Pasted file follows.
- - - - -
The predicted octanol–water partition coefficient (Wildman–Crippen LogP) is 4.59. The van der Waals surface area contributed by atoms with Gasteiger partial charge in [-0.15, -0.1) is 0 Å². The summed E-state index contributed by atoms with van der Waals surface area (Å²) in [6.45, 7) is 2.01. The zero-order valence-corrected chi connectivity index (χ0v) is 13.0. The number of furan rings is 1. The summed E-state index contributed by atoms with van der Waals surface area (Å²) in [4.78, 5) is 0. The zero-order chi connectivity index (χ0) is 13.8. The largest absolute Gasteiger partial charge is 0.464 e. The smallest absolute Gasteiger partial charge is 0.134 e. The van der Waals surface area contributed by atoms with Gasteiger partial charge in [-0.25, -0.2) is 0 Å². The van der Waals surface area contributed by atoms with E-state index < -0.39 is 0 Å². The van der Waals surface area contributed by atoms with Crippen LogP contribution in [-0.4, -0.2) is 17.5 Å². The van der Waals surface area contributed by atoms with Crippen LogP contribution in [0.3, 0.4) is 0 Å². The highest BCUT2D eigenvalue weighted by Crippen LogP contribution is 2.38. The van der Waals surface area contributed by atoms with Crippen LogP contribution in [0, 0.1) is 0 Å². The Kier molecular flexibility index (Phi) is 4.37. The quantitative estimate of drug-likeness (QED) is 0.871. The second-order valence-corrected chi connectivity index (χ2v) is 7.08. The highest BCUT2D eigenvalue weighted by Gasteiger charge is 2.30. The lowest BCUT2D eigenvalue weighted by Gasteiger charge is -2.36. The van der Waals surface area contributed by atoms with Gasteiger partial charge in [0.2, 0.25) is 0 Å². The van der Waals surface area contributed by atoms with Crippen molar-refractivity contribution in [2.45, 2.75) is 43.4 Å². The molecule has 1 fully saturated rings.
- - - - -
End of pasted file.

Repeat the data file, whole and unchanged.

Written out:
The predicted octanol–water partition coefficient (Wildman–Crippen LogP) is 4.59. The van der Waals surface area contributed by atoms with Gasteiger partial charge in [-0.15, -0.1) is 0 Å². The summed E-state index contributed by atoms with van der Waals surface area (Å²) in [6.45, 7) is 2.01. The zero-order valence-corrected chi connectivity index (χ0v) is 13.0. The number of furan rings is 1. The summed E-state index contributed by atoms with van der Waals surface area (Å²) in [4.78, 5) is 0. The zero-order chi connectivity index (χ0) is 13.8. The largest absolute Gasteiger partial charge is 0.464 e. The smallest absolute Gasteiger partial charge is 0.134 e. The van der Waals surface area contributed by atoms with Gasteiger partial charge in [-0.25, -0.2) is 0 Å². The van der Waals surface area contributed by atoms with E-state index < -0.39 is 0 Å². The van der Waals surface area contributed by atoms with Crippen LogP contribution in [-0.4, -0.2) is 17.5 Å². The van der Waals surface area contributed by atoms with Crippen LogP contribution in [0.3, 0.4) is 0 Å². The highest BCUT2D eigenvalue weighted by Crippen LogP contribution is 2.38. The van der Waals surface area contributed by atoms with Crippen LogP contribution in [0, 0.1) is 0 Å². The Kier molecular flexibility index (Phi) is 4.37. The quantitative estimate of drug-likeness (QED) is 0.871. The second-order valence-corrected chi connectivity index (χ2v) is 7.08. The highest BCUT2D eigenvalue weighted by Gasteiger charge is 2.30. The lowest BCUT2D eigenvalue weighted by Gasteiger charge is -2.36. The van der Waals surface area contributed by atoms with Gasteiger partial charge in [0.2, 0.25) is 0 Å². The van der Waals surface area contributed by atoms with Crippen molar-refractivity contribution in [2.45, 2.75) is 43.4 Å². The molecule has 1 fully saturated rings.